Because of the writing strategy done in the example sentence, readers get to understand that the intention of the writer is mainly to recommend rather than impose an action.

As a conjunction, “whenever” is known to be a subordinating type of conjunction just like “because” and “if.” Whenever this is the intent, a comma should not come before it.

 

Example:

Dory, a grammar purist, feels disgusted whenever she sees misplaced commas.

 

In the sentence above, the clause “whenever she sees misplaced commas” is grammatically linked to the preceding clause, which is the main clause.

Because of the writing strategy used, readers get to understand that meaning of the whenever-clause is grammatically dependent on the main clause.

Adding “ever” to wh-words like “when,” “where,” “which,” and “who” changes the typical meaning of these words.

With this in mind, the newly formed words now contain the implied meaning of “it doesn’t matter,” “no matter,” or “regardless of.”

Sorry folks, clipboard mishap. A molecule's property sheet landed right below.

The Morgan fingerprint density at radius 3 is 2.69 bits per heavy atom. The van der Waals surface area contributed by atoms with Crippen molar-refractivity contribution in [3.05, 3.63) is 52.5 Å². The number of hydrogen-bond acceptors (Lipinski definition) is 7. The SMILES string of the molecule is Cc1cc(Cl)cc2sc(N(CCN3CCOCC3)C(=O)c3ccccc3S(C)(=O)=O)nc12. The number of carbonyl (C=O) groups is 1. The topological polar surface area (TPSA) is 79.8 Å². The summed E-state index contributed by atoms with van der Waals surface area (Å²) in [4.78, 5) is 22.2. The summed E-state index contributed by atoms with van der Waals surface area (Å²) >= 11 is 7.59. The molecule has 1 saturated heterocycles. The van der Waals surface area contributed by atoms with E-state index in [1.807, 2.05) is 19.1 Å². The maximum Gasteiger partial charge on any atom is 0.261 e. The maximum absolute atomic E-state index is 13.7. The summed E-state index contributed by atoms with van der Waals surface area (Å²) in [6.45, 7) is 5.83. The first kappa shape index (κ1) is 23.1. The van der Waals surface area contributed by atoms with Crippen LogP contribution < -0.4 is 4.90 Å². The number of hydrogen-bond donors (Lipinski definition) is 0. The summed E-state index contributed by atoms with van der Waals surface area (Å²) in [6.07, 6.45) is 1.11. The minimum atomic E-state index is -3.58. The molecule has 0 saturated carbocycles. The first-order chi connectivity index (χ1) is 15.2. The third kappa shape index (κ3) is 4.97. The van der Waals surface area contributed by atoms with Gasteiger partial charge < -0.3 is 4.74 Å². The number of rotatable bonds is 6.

These kinds of words are useful for increasing the emphasis or strength of our intended meaning. Since this is quite a complex process, we generally learn them later in life.

As these words already require higher-order thinking skills, punctuating them appropriately is naturally a different ball game as well.

So, the next couple of sections aims to simplify pre-comma-related rules to “whenever,” which are not necessarily set in stone, to make the English language less of a nuisance.


Place a comma before “whenever” when…

Using commas correctly makes the written language more organized, meaningful, and of course, thought-provoking.

If you have ever wondered how and why you got to love a book so much in the past, one main reason behind it is how writers strategically use their commas.